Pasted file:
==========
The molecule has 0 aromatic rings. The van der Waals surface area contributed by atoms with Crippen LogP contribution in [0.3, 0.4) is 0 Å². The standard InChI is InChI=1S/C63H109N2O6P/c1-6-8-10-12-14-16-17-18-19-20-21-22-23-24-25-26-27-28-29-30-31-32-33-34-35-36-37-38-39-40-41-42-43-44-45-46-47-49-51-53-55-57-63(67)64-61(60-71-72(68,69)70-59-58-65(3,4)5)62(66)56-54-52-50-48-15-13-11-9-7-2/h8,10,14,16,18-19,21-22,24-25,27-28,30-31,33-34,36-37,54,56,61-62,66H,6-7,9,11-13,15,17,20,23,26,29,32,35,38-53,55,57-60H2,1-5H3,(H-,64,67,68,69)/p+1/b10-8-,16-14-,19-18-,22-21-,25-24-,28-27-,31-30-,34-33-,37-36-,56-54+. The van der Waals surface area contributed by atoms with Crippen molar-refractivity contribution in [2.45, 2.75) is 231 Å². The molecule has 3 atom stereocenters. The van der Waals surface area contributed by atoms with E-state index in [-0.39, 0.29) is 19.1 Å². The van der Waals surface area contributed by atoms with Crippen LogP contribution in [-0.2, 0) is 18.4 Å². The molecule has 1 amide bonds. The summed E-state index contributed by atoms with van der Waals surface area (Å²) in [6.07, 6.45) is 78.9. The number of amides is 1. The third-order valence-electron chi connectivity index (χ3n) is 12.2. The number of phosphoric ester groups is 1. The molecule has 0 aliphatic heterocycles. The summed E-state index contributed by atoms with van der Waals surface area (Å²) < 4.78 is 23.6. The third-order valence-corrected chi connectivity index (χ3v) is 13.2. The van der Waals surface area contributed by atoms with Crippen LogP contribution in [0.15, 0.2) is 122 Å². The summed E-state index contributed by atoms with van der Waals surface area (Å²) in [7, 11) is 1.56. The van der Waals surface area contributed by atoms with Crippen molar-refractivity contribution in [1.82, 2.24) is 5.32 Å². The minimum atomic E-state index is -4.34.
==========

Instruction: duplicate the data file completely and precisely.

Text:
The molecule has 0 aromatic rings. The van der Waals surface area contributed by atoms with Crippen LogP contribution in [0.3, 0.4) is 0 Å². The standard InChI is InChI=1S/C63H109N2O6P/c1-6-8-10-12-14-16-17-18-19-20-21-22-23-24-25-26-27-28-29-30-31-32-33-34-35-36-37-38-39-40-41-42-43-44-45-46-47-49-51-53-55-57-63(67)64-61(60-71-72(68,69)70-59-58-65(3,4)5)62(66)56-54-52-50-48-15-13-11-9-7-2/h8,10,14,16,18-19,21-22,24-25,27-28,30-31,33-34,36-37,54,56,61-62,66H,6-7,9,11-13,15,17,20,23,26,29,32,35,38-53,55,57-60H2,1-5H3,(H-,64,67,68,69)/p+1/b10-8-,16-14-,19-18-,22-21-,25-24-,28-27-,31-30-,34-33-,37-36-,56-54+. The van der Waals surface area contributed by atoms with Crippen molar-refractivity contribution in [2.45, 2.75) is 231 Å². The molecule has 3 atom stereocenters. The van der Waals surface area contributed by atoms with E-state index in [-0.39, 0.29) is 19.1 Å². The van der Waals surface area contributed by atoms with Crippen LogP contribution in [-0.2, 0) is 18.4 Å². The molecule has 1 amide bonds. The summed E-state index contributed by atoms with van der Waals surface area (Å²) in [6.07, 6.45) is 78.9. The number of amides is 1. The third-order valence-electron chi connectivity index (χ3n) is 12.2. The number of phosphoric ester groups is 1. The molecule has 0 aliphatic heterocycles. The summed E-state index contributed by atoms with van der Waals surface area (Å²) < 4.78 is 23.6. The third-order valence-corrected chi connectivity index (χ3v) is 13.2. The van der Waals surface area contributed by atoms with Crippen LogP contribution in [0.15, 0.2) is 122 Å². The summed E-state index contributed by atoms with van der Waals surface area (Å²) in [7, 11) is 1.56. The van der Waals surface area contributed by atoms with Crippen molar-refractivity contribution in [1.82, 2.24) is 5.32 Å². The minimum atomic E-state index is -4.34.